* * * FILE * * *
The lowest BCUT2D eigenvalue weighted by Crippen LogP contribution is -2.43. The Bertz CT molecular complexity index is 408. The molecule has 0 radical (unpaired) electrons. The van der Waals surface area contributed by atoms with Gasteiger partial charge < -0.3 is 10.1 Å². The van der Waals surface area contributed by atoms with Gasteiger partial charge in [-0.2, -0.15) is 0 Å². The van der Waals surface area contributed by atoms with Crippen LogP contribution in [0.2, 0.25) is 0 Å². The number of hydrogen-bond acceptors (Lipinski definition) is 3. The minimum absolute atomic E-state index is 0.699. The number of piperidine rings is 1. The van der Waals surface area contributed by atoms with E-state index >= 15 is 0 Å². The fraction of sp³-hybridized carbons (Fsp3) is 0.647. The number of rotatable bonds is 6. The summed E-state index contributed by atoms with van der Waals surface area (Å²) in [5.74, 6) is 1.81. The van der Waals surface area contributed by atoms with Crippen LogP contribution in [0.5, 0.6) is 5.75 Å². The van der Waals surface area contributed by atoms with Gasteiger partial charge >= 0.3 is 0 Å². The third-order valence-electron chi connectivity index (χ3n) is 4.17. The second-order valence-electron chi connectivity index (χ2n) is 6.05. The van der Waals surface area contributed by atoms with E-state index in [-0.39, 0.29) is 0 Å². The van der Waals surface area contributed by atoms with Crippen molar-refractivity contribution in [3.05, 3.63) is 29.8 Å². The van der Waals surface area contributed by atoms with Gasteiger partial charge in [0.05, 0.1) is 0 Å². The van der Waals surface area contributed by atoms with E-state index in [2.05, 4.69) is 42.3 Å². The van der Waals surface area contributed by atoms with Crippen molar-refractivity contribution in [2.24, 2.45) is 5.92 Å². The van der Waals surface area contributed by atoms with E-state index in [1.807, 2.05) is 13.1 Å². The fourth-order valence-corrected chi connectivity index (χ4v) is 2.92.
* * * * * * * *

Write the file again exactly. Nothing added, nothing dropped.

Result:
The lowest BCUT2D eigenvalue weighted by Crippen LogP contribution is -2.43. The Bertz CT molecular complexity index is 408. The molecule has 0 radical (unpaired) electrons. The van der Waals surface area contributed by atoms with Gasteiger partial charge < -0.3 is 10.1 Å². The van der Waals surface area contributed by atoms with Gasteiger partial charge in [-0.2, -0.15) is 0 Å². The van der Waals surface area contributed by atoms with Crippen LogP contribution in [0.2, 0.25) is 0 Å². The number of hydrogen-bond acceptors (Lipinski definition) is 3. The minimum absolute atomic E-state index is 0.699. The number of piperidine rings is 1. The van der Waals surface area contributed by atoms with E-state index >= 15 is 0 Å². The fraction of sp³-hybridized carbons (Fsp3) is 0.647. The number of rotatable bonds is 6. The summed E-state index contributed by atoms with van der Waals surface area (Å²) in [5.74, 6) is 1.81. The van der Waals surface area contributed by atoms with Crippen LogP contribution in [0.5, 0.6) is 5.75 Å². The van der Waals surface area contributed by atoms with Gasteiger partial charge >= 0.3 is 0 Å². The third-order valence-electron chi connectivity index (χ3n) is 4.17. The second-order valence-electron chi connectivity index (χ2n) is 6.05. The van der Waals surface area contributed by atoms with E-state index in [-0.39, 0.29) is 0 Å². The van der Waals surface area contributed by atoms with Crippen molar-refractivity contribution in [3.05, 3.63) is 29.8 Å². The van der Waals surface area contributed by atoms with Gasteiger partial charge in [0.05, 0.1) is 0 Å². The van der Waals surface area contributed by atoms with E-state index in [2.05, 4.69) is 42.3 Å². The van der Waals surface area contributed by atoms with Crippen molar-refractivity contribution in [2.24, 2.45) is 5.92 Å². The van der Waals surface area contributed by atoms with E-state index in [1.807, 2.05) is 13.1 Å². The fourth-order valence-corrected chi connectivity index (χ4v) is 2.92.